Apr 19, 2017
On-chip nanowire laser delivers on data
Semiconductor nanowire lasers are promising ultracompact light sources for miniaturized optical processing and sensing, but their efficiency is limited by the difficulty of confining light in a structure much smaller than its wavelength. By using a silicon photonic crystal to trap light in a semiconductor nanowire, researchers at NTT Basic Research Laboratories in Japan have now turned the chip itself to their advantage. They have shown that a photonic crystal/nanowire hybrid can sustain telecom-band lasing stable enough to transmit a high-frequency data signal (APL Photonics 2 46106), and believe that the platform’s advantages for component integration could enable them to build an on-chip photonic network.
Light confinement, which is crucial to laser oscillation, becomes less effective when the nanowire diameter is smaller than half the light wavelength. Masato Takiguchi and colleagues needed lasing at infrared wavelengths (here 1342 nm), but wanted to keep the nanowire diameter less than a tenth of that for compact integration (around 100 nm). In most nanowire lasers to date, which have operated around the sub-micron visible wavelength range (400–700 nm), the confinement challenge has not been so extreme.
The researchers tackled the problem using the hybrid cavity they first presented in 2014 (Nat. Mater. 13 279), in which a single InAsP/InP nanowire is carefully placed in a groove on a silicon photonic crystal. Such photonic crystals contain periodic holes that slow down and trap light, guiding it into the nanowire and enabling lasing in the infrared. This is only possible because these longer wavelengths match the transparency window of silicon – which also explains why the 1260–1625 nm band is the mainstay of current silica optical fibre communications.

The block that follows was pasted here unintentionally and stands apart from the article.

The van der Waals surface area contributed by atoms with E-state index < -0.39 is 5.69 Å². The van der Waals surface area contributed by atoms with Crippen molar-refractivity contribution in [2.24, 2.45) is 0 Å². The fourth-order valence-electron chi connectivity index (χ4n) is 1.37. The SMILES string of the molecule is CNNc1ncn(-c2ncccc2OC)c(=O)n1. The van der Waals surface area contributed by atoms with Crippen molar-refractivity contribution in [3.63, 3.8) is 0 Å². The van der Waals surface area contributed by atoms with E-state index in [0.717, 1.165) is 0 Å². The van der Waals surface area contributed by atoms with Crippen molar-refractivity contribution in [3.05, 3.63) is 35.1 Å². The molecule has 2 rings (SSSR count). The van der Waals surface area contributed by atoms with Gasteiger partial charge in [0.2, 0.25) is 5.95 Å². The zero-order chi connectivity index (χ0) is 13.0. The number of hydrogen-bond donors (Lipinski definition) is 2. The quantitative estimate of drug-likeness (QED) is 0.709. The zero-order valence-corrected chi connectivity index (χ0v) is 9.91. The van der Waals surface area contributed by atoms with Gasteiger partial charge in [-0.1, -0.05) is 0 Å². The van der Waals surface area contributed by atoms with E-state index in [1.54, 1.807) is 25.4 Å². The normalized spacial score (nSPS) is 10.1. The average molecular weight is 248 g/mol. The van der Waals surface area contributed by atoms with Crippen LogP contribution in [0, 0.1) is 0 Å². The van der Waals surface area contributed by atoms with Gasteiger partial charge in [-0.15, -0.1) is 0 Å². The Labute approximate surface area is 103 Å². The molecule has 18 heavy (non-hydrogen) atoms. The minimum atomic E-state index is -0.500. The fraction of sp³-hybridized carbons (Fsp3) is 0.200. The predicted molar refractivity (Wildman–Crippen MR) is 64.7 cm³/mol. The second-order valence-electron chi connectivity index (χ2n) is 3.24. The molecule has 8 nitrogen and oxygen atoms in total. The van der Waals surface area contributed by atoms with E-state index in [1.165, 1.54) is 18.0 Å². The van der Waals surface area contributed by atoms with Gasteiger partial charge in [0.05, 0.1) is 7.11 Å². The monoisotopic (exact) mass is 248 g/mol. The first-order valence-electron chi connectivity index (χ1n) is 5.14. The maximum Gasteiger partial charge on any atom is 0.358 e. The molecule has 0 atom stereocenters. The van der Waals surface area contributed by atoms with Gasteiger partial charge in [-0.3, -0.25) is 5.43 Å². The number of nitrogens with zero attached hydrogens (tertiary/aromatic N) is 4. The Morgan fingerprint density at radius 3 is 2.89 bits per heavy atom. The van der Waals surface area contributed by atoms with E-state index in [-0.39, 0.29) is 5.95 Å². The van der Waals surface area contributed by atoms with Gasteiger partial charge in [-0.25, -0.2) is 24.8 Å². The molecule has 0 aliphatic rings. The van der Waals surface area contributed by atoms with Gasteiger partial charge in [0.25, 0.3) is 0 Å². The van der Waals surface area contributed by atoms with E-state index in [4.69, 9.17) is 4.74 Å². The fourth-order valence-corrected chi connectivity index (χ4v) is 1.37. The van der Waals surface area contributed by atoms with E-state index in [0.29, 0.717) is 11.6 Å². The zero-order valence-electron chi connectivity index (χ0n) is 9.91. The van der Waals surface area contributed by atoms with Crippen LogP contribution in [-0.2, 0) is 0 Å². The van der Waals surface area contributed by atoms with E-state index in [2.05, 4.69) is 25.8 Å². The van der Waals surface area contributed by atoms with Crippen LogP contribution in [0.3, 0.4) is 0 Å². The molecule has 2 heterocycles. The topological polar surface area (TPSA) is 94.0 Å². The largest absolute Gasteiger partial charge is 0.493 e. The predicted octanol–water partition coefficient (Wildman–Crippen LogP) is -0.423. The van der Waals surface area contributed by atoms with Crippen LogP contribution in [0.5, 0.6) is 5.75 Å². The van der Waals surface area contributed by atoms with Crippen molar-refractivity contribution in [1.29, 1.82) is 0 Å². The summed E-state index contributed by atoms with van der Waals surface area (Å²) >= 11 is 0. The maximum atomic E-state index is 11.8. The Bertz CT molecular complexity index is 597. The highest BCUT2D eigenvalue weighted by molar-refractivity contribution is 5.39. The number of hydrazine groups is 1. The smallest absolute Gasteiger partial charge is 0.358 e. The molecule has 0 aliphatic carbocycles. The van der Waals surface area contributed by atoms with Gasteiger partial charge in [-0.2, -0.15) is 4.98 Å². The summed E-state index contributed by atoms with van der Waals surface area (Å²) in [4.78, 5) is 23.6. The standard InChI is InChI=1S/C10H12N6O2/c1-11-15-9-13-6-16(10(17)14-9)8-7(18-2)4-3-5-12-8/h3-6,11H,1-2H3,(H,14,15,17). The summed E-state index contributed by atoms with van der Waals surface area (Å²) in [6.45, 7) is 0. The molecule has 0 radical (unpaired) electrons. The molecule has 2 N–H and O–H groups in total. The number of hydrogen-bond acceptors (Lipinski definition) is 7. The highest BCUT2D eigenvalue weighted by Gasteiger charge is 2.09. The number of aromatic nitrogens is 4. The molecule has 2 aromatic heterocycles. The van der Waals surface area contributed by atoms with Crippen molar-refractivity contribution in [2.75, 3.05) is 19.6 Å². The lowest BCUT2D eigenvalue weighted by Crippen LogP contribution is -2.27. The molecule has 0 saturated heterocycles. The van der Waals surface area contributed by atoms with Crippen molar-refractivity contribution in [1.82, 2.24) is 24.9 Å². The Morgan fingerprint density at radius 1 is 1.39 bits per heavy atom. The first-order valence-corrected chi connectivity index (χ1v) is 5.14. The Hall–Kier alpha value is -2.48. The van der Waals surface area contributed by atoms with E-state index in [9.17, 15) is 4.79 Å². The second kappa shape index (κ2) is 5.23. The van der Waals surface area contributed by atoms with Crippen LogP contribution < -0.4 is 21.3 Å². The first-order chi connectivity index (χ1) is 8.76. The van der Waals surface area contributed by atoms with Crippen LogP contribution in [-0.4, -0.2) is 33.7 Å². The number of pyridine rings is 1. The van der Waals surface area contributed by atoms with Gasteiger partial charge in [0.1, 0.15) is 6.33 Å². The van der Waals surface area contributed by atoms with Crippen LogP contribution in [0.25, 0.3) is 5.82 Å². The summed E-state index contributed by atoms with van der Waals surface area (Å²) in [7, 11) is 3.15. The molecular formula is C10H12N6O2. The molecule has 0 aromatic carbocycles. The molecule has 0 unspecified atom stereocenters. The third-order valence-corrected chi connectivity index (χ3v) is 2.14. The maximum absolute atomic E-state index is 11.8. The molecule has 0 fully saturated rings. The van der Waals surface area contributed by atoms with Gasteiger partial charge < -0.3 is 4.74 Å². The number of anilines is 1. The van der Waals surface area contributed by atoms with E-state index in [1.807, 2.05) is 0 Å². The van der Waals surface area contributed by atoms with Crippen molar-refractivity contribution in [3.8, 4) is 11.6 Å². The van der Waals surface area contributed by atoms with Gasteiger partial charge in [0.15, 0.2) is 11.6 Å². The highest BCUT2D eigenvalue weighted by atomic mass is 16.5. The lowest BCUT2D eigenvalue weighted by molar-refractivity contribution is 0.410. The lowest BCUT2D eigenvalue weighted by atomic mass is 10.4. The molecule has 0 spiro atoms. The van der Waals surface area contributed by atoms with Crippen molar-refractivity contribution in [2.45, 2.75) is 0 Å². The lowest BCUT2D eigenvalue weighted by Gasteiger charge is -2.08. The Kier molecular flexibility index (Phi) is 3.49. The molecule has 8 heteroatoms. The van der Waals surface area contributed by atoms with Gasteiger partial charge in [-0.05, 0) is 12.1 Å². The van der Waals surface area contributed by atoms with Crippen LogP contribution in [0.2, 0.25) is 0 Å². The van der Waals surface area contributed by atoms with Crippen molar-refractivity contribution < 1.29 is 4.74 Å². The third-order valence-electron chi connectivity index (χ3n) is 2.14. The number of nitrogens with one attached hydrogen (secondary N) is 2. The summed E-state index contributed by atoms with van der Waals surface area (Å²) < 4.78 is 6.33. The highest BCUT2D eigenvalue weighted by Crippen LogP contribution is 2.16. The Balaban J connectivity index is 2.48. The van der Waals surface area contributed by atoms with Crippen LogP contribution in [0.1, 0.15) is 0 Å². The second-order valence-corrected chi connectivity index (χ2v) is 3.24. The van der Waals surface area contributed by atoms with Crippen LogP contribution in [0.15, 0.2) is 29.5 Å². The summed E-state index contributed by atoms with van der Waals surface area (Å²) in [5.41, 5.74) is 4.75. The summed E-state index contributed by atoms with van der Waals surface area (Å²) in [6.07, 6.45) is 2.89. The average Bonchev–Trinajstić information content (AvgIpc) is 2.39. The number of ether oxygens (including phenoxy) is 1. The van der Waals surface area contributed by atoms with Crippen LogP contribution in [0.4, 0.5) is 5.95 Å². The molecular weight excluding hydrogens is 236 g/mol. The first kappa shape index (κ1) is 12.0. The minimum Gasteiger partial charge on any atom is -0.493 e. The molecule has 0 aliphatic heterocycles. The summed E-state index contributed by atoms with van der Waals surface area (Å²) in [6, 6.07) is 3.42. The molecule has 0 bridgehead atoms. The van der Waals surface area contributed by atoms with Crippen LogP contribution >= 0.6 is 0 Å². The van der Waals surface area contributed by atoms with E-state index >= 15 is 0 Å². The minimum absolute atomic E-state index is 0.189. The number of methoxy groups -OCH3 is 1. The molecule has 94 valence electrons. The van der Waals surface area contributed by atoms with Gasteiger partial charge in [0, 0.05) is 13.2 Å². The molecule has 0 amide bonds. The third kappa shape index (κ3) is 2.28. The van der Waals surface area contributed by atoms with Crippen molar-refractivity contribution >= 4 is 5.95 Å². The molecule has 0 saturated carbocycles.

To achieve high-frequency data transmission, the NTT researchers needed to show that they could sustain stable continuous-wave lasing, which is crucial for subsequent modulation to represent binary information. When pumped with another laser in a pseudorandom bit sequence, tests showed that the team’s nanolaser responds fast enough to transmit 1s and 0s that could be distinguished at 10 billion bits per second, a typical fibre-optic communication speed.
Unlike the pulsed lasing demonstrated by the NTT research group earlier this year (ACS Photonics 4 355), continuous-wave lasing requires relentless dumping of power into the small nanowire volume, worsening the effects of problematic heating. To minimize this, they kept measurements at temperatures as low as 4 K. They also employed single-photon sensitive techniques from their earlier work, instead of conventional telecom signal detection, to combat low signal amplitude. Future work will improve laser gain and heat management by the photonic chip, with first author Takiguchi commenting to AIP News that they’ll "aim for room-temperature current-driven lasing as well".
The photonic crystal platform offers exciting advantages for coupling other components to the nanolaser. Having proven its data-transmission capabilities, the next target is connecting the nanowire to input/output waveguides, en route to an on-chip photonic network. "We want to demonstrate that we’re able to integrate a number of photonic devices by having different functionalities on a single chip," concludes Takiguchi.
About the author
Lauren McKensie-Sell is a PhD student at the NanoDTC at the University of Cambridge, UK. Lauren is a member of nanotechweb.org's network of student contributors.